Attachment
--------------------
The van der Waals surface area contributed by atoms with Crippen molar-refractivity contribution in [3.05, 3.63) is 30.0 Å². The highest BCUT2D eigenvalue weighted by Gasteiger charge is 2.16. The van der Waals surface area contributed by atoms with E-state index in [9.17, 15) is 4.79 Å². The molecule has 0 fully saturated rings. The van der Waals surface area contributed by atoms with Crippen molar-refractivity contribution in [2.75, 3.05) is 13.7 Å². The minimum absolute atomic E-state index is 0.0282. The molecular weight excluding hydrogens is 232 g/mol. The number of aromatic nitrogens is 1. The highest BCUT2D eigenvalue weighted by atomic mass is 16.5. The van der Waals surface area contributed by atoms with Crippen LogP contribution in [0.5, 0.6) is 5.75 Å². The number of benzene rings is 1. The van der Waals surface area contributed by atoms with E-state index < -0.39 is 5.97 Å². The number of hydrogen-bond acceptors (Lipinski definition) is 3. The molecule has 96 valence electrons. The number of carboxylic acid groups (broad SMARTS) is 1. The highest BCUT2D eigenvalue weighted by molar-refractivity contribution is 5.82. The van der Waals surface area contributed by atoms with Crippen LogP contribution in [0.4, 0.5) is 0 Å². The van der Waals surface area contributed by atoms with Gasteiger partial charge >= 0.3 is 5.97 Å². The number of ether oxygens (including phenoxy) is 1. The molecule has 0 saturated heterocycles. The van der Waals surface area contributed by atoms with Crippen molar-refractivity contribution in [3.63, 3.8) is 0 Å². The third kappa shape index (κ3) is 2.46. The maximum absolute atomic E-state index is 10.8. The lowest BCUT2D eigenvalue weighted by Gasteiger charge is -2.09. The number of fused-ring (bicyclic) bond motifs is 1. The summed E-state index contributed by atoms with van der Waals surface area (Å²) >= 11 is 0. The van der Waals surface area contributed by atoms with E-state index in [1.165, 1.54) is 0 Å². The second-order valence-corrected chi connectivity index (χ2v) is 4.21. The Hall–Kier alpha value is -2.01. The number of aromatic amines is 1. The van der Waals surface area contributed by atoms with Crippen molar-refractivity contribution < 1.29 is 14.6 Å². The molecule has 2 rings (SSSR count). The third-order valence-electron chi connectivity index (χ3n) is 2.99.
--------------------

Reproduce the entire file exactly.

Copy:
The van der Waals surface area contributed by atoms with Crippen molar-refractivity contribution in [3.05, 3.63) is 30.0 Å². The highest BCUT2D eigenvalue weighted by Gasteiger charge is 2.16. The van der Waals surface area contributed by atoms with E-state index in [9.17, 15) is 4.79 Å². The molecule has 0 fully saturated rings. The van der Waals surface area contributed by atoms with Crippen molar-refractivity contribution in [2.75, 3.05) is 13.7 Å². The minimum absolute atomic E-state index is 0.0282. The molecular weight excluding hydrogens is 232 g/mol. The number of aromatic nitrogens is 1. The highest BCUT2D eigenvalue weighted by atomic mass is 16.5. The van der Waals surface area contributed by atoms with Crippen LogP contribution in [0.5, 0.6) is 5.75 Å². The number of benzene rings is 1. The van der Waals surface area contributed by atoms with E-state index < -0.39 is 5.97 Å². The number of hydrogen-bond acceptors (Lipinski definition) is 3. The molecule has 96 valence electrons. The number of carboxylic acid groups (broad SMARTS) is 1. The highest BCUT2D eigenvalue weighted by molar-refractivity contribution is 5.82. The van der Waals surface area contributed by atoms with Crippen LogP contribution in [0.4, 0.5) is 0 Å². The van der Waals surface area contributed by atoms with Gasteiger partial charge >= 0.3 is 5.97 Å². The number of ether oxygens (including phenoxy) is 1. The molecule has 0 saturated heterocycles. The van der Waals surface area contributed by atoms with Crippen molar-refractivity contribution in [3.63, 3.8) is 0 Å². The third kappa shape index (κ3) is 2.46. The maximum absolute atomic E-state index is 10.8. The lowest BCUT2D eigenvalue weighted by Gasteiger charge is -2.09. The number of fused-ring (bicyclic) bond motifs is 1. The summed E-state index contributed by atoms with van der Waals surface area (Å²) >= 11 is 0. The van der Waals surface area contributed by atoms with E-state index in [1.165, 1.54) is 0 Å². The second-order valence-corrected chi connectivity index (χ2v) is 4.21. The Hall–Kier alpha value is -2.01. The number of aromatic amines is 1. The van der Waals surface area contributed by atoms with Crippen molar-refractivity contribution < 1.29 is 14.6 Å². The molecule has 2 rings (SSSR count). The third-order valence-electron chi connectivity index (χ3n) is 2.99.